Director: Gerardo de Leon

Previously available from Image Entertainment, as well as one of Madacy's "Killer Creature Double Features" discount pairings under its alternate title, BLOOD CREATURE, TERROR IS A MAN is a low budget version of H.G. Wells' "Island of Dr. Moreau" (they could only afford one monster), and it has the distinction of being the first Filipino horror film. This is the first teaming of producers Kane Lynn (an American) and Eddie Romero (from the Philippines), who years later would take us one some colorful, gory trips to "Blood Island."

RETURN OF DRACULA star Francis Lederer (who died in 2000 at the age of 100!) plays Dr. Girard, a ex-New Yorker scientist conducting unusual medical experiments on a remote island ("Isla de Sangre") with his reluctant blonde wife (sexy Greta Thyssen, who had just been in many of The Three Stooges' final shorts). 1940s leading man Richard Derr also stars as the survivor of a shipwreck, arriving on the island to romance Thyssen, smoke cigarettes, eat, and thank God that he's alive. Most of the native villagers have fled the island, fearing the doctor's experiments. In his determination to start a new race, the Dr. Girard has turned a panther into a semi-human monster, garbed in bandages from head to toe. Although it has a soul, the creature breaks free and becomes a vicious killer on the rampage.

Although very slow in pacing, the film still has some nice cinematography, a dark noir mood, and some genuine scares--dedicated horror film fans will one to give it a try. This landmark exploiter is not nearly as sensational as the "women-in-prison" and monster flicks that would later surface from the Philippines, but it was enough of a success, and de Leon would inject similar ideas into BRIDES OF BLOOD (co-directed by Romero). TERROR IS A MAN's notoriety is partly thanks to a "warning bell" that pops up on the bottom of the screen when a bloody (single) scene comes on--in this case some surgery footage that utilized a real pig incision. Funny enough, the bell sounds like and old telephone ringing loudly!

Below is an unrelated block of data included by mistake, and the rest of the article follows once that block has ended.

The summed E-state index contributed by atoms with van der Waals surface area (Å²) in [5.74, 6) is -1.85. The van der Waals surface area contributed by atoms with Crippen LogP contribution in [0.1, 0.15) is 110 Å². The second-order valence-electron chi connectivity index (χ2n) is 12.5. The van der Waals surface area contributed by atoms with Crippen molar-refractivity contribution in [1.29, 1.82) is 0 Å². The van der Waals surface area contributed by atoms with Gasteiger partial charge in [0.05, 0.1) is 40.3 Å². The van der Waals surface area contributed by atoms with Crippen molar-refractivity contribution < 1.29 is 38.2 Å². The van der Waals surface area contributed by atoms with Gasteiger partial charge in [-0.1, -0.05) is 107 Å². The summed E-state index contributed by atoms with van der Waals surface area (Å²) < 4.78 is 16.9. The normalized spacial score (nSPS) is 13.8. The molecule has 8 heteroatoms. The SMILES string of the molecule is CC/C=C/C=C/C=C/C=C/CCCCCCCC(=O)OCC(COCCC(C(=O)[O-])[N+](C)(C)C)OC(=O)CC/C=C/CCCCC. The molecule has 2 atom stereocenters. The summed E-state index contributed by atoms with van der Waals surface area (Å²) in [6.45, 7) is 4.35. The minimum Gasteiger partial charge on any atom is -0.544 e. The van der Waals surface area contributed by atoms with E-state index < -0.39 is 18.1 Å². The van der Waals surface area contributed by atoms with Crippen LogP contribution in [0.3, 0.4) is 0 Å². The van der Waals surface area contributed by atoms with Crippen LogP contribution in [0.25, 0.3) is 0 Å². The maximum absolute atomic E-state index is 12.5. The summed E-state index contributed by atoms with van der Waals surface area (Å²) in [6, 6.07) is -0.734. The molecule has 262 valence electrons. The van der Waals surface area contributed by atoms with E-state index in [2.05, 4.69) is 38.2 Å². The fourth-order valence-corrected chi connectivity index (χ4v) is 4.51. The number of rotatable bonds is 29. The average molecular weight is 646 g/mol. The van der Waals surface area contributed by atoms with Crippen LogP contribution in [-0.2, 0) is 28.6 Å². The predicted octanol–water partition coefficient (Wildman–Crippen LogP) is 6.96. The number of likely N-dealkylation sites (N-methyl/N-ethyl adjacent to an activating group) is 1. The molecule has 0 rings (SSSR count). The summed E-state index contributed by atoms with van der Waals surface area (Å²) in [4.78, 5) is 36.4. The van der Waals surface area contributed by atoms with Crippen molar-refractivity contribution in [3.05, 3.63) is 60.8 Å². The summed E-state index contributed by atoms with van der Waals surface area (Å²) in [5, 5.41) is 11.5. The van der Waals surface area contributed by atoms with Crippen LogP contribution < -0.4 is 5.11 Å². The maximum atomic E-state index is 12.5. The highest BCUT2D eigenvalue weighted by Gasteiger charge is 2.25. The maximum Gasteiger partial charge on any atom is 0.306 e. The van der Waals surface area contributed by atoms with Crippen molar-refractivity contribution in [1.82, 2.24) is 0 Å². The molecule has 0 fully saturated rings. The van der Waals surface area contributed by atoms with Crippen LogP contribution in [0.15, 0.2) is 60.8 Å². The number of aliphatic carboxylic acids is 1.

Wellspring's DVD of TERROR IS A MAN utilizes the same transfer on the previous Image release (copyrighted by Sam Sherman's Independent International Pictures), so if you hadn't picked up this title before, this one is recommended (avoid Madacy's abominable BLOOD CREATURE disc, or any other budget version for that matter). The image here is very good; a crisp black and white picture with sharp detail. There is some dirt, splices and sometimes the picture is a bit dark, but these problems are minimal. The packaging claims "original 1.33:1 ratio" which is very debatable. A lot of dead space on the top of the screen, as well as the year it was produced, are surefire giveaways that the film should have been matted/letterboxed. Audio has some hiss, but at least the dialog is always loud and very clear.

Extras include a video interview (around 20 minutes) with producer Eddie Romero, which was previously featured on a number of Image "Blood Collection" releases. Romero appears very cheerful and unpretentious, and he talks a bit about how he got started, the budgets of his films, and his association with Gerardo de Leon. Jim Arena wrote the liner notes for Image's "Blood Collection," so it's very fitting that he did the same for this release, and again, does an excellent job. Three trailers are included: TERROR IS A MAN, IN SEARCH OF DRACULA and RAIDERS OF LEYTE GULF. (George R. Reis)